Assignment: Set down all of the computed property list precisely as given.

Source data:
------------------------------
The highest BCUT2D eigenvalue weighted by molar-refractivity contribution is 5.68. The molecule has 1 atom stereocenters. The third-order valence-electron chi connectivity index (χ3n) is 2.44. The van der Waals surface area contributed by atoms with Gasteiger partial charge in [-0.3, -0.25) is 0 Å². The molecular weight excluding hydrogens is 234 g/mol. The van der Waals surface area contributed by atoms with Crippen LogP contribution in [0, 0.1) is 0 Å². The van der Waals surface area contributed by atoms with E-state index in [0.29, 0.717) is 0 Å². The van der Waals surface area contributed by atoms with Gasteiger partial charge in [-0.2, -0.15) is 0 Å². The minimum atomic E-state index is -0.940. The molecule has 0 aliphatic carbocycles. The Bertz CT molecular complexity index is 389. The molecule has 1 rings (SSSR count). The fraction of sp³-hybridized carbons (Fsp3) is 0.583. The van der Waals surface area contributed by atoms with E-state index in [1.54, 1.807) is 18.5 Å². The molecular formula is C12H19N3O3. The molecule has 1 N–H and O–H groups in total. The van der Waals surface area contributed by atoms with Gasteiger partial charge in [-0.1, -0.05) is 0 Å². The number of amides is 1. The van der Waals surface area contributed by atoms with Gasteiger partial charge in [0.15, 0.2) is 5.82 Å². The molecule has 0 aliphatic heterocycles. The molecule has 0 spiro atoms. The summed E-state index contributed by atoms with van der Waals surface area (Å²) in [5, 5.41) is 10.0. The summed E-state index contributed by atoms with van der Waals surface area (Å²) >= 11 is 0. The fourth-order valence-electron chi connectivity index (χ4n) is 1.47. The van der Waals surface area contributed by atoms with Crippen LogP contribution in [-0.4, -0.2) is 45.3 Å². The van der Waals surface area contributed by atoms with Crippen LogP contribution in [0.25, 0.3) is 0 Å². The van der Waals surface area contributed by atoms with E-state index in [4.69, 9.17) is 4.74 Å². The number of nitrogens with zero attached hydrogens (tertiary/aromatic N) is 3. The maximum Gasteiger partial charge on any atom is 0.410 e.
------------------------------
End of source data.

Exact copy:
The highest BCUT2D eigenvalue weighted by molar-refractivity contribution is 5.68. The molecule has 1 atom stereocenters. The third-order valence-electron chi connectivity index (χ3n) is 2.44. The van der Waals surface area contributed by atoms with Gasteiger partial charge in [-0.3, -0.25) is 0 Å². The molecular weight excluding hydrogens is 234 g/mol. The van der Waals surface area contributed by atoms with Crippen LogP contribution in [0, 0.1) is 0 Å². The van der Waals surface area contributed by atoms with E-state index in [0.29, 0.717) is 0 Å². The van der Waals surface area contributed by atoms with Gasteiger partial charge in [-0.2, -0.15) is 0 Å². The minimum atomic E-state index is -0.940. The molecule has 0 aliphatic carbocycles. The Bertz CT molecular complexity index is 389. The molecule has 1 rings (SSSR count). The fraction of sp³-hybridized carbons (Fsp3) is 0.583. The van der Waals surface area contributed by atoms with E-state index in [1.54, 1.807) is 18.5 Å². The molecular formula is C12H19N3O3. The molecule has 1 N–H and O–H groups in total. The van der Waals surface area contributed by atoms with Gasteiger partial charge in [-0.1, -0.05) is 0 Å². The number of amides is 1. The van der Waals surface area contributed by atoms with Gasteiger partial charge in [0.15, 0.2) is 5.82 Å². The molecule has 0 aliphatic heterocycles. The molecule has 0 spiro atoms. The summed E-state index contributed by atoms with van der Waals surface area (Å²) in [5, 5.41) is 10.0. The summed E-state index contributed by atoms with van der Waals surface area (Å²) >= 11 is 0. The fourth-order valence-electron chi connectivity index (χ4n) is 1.47. The van der Waals surface area contributed by atoms with Crippen LogP contribution in [-0.4, -0.2) is 45.3 Å². The van der Waals surface area contributed by atoms with Crippen LogP contribution in [0.25, 0.3) is 0 Å². The van der Waals surface area contributed by atoms with E-state index in [4.69, 9.17) is 4.74 Å². The number of nitrogens with zero attached hydrogens (tertiary/aromatic N) is 3. The maximum Gasteiger partial charge on any atom is 0.410 e.